The compression ratio of an engine is a
measurement of how much the fuel-air charge is
compressed in the engine cylinder. It is calculated by
dividing the volume of one cylinder with the piston at
BDC by the volume with the piston TDC (fig. 3-13).
You should note that the volume (fig. 3-13, view B) is
called the clearance volume.
For example, suppose that an engine cylinder has a
volume of 63 cubic inches with the piston at BDC, and
a volume of 10 cubic inches with the piston at TDC.
The compression ratio of this cylinder would be 6.3 to
1, determined by dividing 63 cubic inches by 10 cubic
inches. That is, the fuel-air mixture is compressed from
63 to 10 cubic inches, or to about 1/6 of its original
Two major advantages of increasing compression
ratio are that power and economy of the engine improve
Figure 3-13.--Compression ratio is ratio between views (A)
without any added weight or size. The improvements
come about because with a higher compression ratio
the fuel-air mixture is squeezed more. This means a
higher initial pressure at the start of the power stroke.
As a result, there is more force on the piston for a
greater part of the power stroke. Therefore, more power
is obtained from each power stroke.
Valve timing refers to the exact times in the engine
cycle at which the valves trap the mixture and then
Increasing the compression ratio, however, brings
allow the burned gases to escape. The valves must open
up some problems. Fuel will stand only a certain
and close so that they are constantly in step with the
amount of squeezing without knocking. Knocking is
piston movement in the cylinder where they are located.
the sudden burning of the fuel-air mixture, which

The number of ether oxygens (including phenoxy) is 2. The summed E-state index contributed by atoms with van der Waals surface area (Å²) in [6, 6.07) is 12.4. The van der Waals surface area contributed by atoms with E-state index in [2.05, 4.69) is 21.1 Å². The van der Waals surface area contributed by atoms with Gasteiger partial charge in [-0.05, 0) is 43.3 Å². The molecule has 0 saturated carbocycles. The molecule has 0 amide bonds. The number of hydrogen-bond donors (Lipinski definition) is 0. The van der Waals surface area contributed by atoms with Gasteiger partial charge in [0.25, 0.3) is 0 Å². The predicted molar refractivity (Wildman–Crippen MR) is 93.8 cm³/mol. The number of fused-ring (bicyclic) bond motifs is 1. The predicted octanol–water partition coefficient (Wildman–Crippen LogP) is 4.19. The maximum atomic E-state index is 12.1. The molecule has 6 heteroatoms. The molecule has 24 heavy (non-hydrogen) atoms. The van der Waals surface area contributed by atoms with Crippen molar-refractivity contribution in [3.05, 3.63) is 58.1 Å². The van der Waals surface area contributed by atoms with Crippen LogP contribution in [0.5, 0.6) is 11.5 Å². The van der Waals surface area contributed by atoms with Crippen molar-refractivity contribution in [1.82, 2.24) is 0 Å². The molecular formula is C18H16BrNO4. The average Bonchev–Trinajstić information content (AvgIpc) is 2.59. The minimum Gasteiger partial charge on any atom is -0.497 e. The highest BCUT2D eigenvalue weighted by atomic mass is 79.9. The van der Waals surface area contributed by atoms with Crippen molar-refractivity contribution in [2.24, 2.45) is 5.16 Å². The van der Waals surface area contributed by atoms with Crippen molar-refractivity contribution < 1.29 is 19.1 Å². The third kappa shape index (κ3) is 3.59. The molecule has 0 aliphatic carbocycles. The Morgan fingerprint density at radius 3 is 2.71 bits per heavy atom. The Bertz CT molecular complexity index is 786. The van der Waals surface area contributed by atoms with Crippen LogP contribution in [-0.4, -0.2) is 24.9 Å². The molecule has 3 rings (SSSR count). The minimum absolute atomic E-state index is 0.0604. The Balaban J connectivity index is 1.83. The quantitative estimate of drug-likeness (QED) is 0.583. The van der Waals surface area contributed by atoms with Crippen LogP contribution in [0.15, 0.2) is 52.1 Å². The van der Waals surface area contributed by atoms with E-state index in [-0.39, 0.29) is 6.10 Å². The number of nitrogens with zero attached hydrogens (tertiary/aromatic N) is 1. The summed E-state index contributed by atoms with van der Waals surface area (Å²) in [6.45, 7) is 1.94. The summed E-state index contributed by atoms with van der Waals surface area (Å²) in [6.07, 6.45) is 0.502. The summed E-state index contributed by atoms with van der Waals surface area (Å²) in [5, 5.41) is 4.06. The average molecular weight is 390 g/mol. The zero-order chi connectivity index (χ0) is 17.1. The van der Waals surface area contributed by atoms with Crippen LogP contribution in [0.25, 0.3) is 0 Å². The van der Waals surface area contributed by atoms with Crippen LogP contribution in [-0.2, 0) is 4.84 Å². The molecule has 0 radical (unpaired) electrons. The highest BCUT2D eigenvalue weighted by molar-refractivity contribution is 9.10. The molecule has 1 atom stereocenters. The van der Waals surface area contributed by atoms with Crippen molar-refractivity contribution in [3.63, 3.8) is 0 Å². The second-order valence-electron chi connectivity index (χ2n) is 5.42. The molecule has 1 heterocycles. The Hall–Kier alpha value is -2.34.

The position of the valves is determined by the
causes a quick increase in pressure and a resulting
camshaft; the position of the piston is determined by the
rapping or knocking noise. The fuel chemists have
crankshaft. Correct valve timing is obtained by
overcome this knocking by creating antiknock fuels.
providing the proper relationship between the camshaft
and the crankshaft. In actual operation, the time at
in the cylinder, and since air is the source of supply of
which the valves operate will vary, as shown in the
oxygen used in engines, the problem arises of getting
typical valve timing diagram (fig. 3-14).
the proper amount of air to support combustion. This
When the piston is at TDC, the crankshaft can
factor is commonly known as the "fuel-air ratio." A
move 15 degrees to 20 degrees without causing the
gasoline engine normally operates at intermediate
piston to move up and down any noticeable distance.
speeds on a 15 to 1 ratio; that is, 15 pounds of air to 1
This is one of the two rock positions (fig. 3-15). When
pound of gasoline.
the piston moves up on the exhaust stroke, considerable
momentum is given to the exhaust gases as they pass
out through the exhaust valve port; but if the exhaust
valve closes at TDC, a small amount of the gases will be
In a gasoline engine, the valves must open and
trapped and will dilute the incoming fuel-air mixture
close at the proper times with regard to piston position
when the intake valves open. Since the piston has little
and stroke. In addition, the ignition system must
downward movement while in the rock position, the
produce the sparks at the proper time so that the power
exhaust valve can remain open during this period, and
strokes can start. Both valve and ignition system action
thereby permit a more complete scavenging of the
must be properly timed if good engine performance is
to be obtained.